Poor disclosure practices make it difficult for customers to choose the bank that fits their needs, a new study of checking-fee transparency says.
The average checking account carries 30 different fees, and some have more than 50, according to a study of checking-fee disclosures released Tuesday by WalletHub, a personal-finance website. Some banks list the fees on their checking account web pages, while others require potential customers to read through dense fee schedules in order to learn the fees, the study said.
Capital One (COF) and Fifth Third (FITB) are the only two banks that received perfect scores for transparency. Both banks either disclosed or did not charge all of the key fees that the survey assessed, made their fee information easily accessible and provided clear, short fee disclosures.
Of the 25 banks in the study, five did not make list of fees available on the checking-account product pages of their websites before a customer submits an application for a checking account. These five banks HSBC, Huntington Bancshares (HBAN), USAA Federal Savings, Sovereign Bank and M&T Bank (MTB) were the five lowest-scoring banks on the survey. M&T, which did not provide a schedule of fees anywhere on its website, scored lowest overall.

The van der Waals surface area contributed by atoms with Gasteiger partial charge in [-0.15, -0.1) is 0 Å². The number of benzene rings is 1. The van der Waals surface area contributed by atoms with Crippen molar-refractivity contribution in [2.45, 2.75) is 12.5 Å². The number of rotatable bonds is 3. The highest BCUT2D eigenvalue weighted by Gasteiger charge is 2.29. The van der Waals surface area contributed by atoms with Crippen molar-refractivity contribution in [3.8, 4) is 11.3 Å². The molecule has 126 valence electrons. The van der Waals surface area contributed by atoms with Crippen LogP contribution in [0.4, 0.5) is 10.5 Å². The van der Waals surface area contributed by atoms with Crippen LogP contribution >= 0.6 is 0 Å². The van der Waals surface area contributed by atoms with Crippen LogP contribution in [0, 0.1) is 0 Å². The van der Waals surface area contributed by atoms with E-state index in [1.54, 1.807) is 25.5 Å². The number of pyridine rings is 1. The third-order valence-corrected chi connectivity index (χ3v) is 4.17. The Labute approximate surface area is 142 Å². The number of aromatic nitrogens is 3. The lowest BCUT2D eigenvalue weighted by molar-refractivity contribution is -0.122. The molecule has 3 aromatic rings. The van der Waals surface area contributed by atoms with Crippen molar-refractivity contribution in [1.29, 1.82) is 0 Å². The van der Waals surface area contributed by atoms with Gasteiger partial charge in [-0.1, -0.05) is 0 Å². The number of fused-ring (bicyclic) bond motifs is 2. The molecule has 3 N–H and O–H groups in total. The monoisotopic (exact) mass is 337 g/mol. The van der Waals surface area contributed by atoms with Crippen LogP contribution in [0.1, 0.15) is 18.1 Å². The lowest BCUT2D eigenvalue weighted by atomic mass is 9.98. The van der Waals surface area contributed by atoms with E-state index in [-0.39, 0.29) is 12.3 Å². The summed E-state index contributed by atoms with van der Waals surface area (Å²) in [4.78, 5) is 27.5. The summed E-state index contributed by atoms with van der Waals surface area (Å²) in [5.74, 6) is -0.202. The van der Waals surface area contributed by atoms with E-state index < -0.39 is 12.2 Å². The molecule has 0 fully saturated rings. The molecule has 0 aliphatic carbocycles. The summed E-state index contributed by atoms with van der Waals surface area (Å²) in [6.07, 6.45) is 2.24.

Other banks that received high scores for transparency were Citigroup (NYSE:C), Union Bank in San Francisco, Bank of America (BAC) and TD Bank.
A lack of uniformity in fee-disclosure statements makes it difficult for potential customers to choose the checking account that best fits their needs, WalletHub said. Last week, RBS Citizens Financial Group, Comerica, Sovereign Bank and First Horizon (FHN) announced that they would model their disclosures on guidance developed by the Pew Charitable Trusts. Bank of America, JPMorgan Chase (JPM), SunTrust Banks (STI) and Regions Financial (RF) are among the banks that have adopted these guidelines.
WalletHub called the Pew guidelines helpful, but noted that even among the banks that had adopted the guidelines, many less-common fees, like wire-transfer and account-closure fees, are not disclosed.
WalletHub is a personal-finance social media website created by CardHub.